The Jazz Man Returns
by Stanley Naftaly
In 1985, trumpeter Nate Birkey came to Santa Barbara, intending
to stay only for a minute. But during the next 20 years, he became
a pillar of our town’s jazz community. His is the classic story of
a young jazz musician honing his chops, developing his approach and
philosophy, and finding his own voice. Almost two years ago, after
much soul searching, Birkey took the plunge into the deep end of
the jazz pool and moved to New York City. He’s coming back to town
for a concert with his S.B. quintet at SOhO on July 26 and I took
the occasion for a long, relaxed phone conversation with him about
his East Coast odyssey.
Birkey was immediately taken aback by the scope and vitality of
the N.Y.C. music scene, blown away by the Big Apple as musicians of
every stripe have always been. His first six months were pretty
scary — he often felt like he was on the edge of homelessness. He
had expected that, with all the jazz clubs, there would be jobs
available and the clubs would pay decently. In fact, he found — at
least in the small clubs where work was sometimes available — that
pay was lower than in Santa Barbara. As his proverbial “day job,”
Birkey teaches private students and even coaches junior high school
bands, before and after school.
“These are not necessarily jazz bands, but I try to incorporate
jazz into all my teaching,” explained Birkey. “I had a concert with
a bunch of fifth graders last week — a beginning band. I actually
had them playing the classic, ‘Killer Joe,’ with improvised solos.
It was so cool. When it comes time to do a concert and I see ’em
stand up and play, and see the joy on their faces, that’s a huge
reward for me. I almost get more of a thrill from that than I do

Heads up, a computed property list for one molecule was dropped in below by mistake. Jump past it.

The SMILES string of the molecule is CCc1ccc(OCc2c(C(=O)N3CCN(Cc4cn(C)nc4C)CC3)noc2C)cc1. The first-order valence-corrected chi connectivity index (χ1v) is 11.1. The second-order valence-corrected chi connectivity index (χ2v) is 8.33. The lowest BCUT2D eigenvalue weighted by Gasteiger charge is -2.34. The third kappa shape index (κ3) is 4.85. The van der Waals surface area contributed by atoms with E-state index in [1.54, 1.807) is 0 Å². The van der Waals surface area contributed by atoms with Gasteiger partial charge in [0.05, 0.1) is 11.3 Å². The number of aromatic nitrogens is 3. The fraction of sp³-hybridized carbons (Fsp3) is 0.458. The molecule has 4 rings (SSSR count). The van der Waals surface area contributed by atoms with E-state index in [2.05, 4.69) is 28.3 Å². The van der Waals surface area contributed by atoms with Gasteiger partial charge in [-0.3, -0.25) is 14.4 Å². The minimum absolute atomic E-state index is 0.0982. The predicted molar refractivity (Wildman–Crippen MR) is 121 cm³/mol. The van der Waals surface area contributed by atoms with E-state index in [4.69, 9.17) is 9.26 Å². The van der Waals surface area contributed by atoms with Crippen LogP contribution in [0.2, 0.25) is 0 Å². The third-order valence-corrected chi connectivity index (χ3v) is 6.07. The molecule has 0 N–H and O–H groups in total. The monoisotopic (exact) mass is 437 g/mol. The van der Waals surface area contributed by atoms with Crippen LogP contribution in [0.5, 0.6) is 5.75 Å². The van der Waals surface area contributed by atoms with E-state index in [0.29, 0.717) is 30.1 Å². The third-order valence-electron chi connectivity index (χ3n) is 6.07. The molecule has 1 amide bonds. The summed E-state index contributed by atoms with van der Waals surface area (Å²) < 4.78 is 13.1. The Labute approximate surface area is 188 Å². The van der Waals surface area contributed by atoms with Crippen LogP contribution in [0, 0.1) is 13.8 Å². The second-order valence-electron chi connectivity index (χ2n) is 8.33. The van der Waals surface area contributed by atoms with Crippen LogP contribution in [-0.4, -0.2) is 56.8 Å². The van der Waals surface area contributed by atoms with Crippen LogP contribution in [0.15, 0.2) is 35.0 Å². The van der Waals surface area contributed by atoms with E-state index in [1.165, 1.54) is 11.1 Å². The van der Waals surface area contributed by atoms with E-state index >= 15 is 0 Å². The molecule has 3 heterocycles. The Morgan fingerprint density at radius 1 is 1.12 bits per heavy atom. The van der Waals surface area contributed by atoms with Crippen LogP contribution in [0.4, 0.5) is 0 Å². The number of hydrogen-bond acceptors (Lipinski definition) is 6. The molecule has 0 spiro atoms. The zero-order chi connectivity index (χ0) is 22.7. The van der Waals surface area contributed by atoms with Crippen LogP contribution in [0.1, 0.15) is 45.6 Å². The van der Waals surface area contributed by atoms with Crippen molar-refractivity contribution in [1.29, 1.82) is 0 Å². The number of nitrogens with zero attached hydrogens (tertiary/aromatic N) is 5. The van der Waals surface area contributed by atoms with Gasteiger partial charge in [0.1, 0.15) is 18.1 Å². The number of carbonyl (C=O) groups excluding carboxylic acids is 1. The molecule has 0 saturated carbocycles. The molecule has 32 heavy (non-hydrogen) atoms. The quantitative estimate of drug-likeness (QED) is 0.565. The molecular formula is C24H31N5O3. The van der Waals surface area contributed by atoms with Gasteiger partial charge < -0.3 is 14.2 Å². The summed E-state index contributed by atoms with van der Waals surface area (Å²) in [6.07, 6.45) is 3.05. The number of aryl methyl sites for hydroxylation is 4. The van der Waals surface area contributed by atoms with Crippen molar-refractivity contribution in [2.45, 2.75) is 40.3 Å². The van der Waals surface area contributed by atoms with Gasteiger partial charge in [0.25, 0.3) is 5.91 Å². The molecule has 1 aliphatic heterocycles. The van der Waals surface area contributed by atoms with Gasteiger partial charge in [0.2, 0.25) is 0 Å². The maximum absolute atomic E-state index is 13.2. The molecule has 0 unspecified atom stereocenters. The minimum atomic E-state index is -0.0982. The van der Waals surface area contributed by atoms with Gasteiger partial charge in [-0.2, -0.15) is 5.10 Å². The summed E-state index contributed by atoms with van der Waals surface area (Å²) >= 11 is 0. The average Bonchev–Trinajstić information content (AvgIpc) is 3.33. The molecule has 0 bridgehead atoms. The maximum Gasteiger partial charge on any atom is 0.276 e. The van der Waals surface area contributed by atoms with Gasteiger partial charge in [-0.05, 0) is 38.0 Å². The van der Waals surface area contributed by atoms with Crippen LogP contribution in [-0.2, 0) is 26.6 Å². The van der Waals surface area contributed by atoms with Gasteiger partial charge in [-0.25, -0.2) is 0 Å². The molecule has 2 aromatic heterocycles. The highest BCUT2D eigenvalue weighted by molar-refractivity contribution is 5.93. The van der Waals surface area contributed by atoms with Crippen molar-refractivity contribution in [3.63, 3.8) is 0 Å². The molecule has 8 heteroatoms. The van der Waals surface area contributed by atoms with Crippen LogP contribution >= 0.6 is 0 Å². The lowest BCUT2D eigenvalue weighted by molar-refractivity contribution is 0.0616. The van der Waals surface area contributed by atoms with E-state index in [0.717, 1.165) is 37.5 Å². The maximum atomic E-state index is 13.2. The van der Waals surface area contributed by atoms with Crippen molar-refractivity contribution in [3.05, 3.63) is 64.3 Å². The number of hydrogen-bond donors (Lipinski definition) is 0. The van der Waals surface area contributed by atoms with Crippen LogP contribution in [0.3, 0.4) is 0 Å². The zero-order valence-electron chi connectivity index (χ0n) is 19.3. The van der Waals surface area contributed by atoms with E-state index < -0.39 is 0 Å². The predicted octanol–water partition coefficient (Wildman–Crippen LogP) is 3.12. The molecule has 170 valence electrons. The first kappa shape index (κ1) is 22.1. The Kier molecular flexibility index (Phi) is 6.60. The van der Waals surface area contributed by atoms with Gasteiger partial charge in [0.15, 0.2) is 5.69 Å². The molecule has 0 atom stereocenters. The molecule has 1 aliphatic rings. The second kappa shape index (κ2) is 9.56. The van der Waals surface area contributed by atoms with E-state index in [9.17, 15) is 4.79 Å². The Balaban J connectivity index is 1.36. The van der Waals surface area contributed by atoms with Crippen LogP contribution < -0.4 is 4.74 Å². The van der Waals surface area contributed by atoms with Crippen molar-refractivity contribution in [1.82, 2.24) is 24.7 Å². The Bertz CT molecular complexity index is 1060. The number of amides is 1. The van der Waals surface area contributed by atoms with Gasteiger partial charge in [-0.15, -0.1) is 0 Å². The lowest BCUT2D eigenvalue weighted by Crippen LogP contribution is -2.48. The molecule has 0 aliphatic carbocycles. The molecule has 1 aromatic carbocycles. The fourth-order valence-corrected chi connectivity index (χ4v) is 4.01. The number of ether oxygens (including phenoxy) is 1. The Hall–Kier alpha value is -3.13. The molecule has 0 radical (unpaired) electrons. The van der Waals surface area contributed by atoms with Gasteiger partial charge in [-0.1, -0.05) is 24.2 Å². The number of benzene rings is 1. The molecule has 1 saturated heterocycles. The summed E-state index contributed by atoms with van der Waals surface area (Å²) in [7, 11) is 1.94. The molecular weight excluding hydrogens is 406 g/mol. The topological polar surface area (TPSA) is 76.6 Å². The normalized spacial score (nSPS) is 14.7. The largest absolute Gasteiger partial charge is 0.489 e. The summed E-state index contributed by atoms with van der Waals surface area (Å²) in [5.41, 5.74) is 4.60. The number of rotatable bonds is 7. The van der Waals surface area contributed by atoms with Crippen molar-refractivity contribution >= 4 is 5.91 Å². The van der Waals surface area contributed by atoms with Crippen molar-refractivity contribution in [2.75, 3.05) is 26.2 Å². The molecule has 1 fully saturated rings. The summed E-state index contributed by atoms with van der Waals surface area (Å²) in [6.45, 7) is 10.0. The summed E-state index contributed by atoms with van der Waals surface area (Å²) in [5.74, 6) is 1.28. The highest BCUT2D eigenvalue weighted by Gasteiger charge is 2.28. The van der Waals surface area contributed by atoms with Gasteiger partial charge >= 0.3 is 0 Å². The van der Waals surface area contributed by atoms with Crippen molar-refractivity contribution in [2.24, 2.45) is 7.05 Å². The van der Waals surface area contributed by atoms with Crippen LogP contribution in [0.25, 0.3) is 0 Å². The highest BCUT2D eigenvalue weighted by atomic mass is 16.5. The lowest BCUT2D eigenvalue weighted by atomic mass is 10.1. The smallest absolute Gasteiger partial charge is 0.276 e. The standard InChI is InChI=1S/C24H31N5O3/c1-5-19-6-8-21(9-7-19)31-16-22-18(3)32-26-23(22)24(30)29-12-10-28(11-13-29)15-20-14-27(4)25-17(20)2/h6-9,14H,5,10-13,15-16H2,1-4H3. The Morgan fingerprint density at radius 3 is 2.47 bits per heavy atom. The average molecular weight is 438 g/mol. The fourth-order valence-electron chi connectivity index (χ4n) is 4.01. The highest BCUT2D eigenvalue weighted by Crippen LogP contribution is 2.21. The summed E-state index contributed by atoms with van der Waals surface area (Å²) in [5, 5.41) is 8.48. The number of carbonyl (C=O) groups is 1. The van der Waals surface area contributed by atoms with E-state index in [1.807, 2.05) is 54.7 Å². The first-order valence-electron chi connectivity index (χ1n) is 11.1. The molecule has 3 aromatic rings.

from my own playing.”
After more than a year-and-a-half, people are beginning to
recognize his name and he’s getting calls to play and record. He
just finished an album with jazz vocalist Mercedes Hall at Sony
studios. In another major milestone, the Nate Birkey Quartet
(N.Y.C.’s edition) has been playing together for almost 18 months
and just recorded a live album at a little club near Times Square.
They’ll be touring this summer in Pennsylvania and Florida. Birkey
will also play in Denver with a different group.
During the 1940s, there was a club called Minton’s upstairs in
Harlem. With Thelonious Monk as house pianist, it was the
after-hours spot for the heaviest cats in town. Minton’s has been
closed for years, but it reopened last month with Monday night jam
sessions. One Monday, Birkey asked to sit in. After they played a
tune, he left the stand. The leader stopped him with, “I played a
tune with you, now you have to play one with me.” Then the leader
did a stereotypical Harlem thing and kicked off “Cherokee” at a
completely unreasonable tempo, clearly to see if Birkey could hang.
It was a throwback to the N.Y.C. cutting sessions of the ’40s and
’50s, where players would go head-to-head to see who was more
powerful, and a testament to the current vitality of the big city’s
scene. Nate Birkey had no trouble hanging — he’s clearly grown and
prospered in the world’s toughest jazz milieu.
It’ll be good to hear him back here in Santa Barbara.
4-1-1 The Nate Birkey Quintet plays SOhO on
Wednesday, July 26. Call 962-7776 or see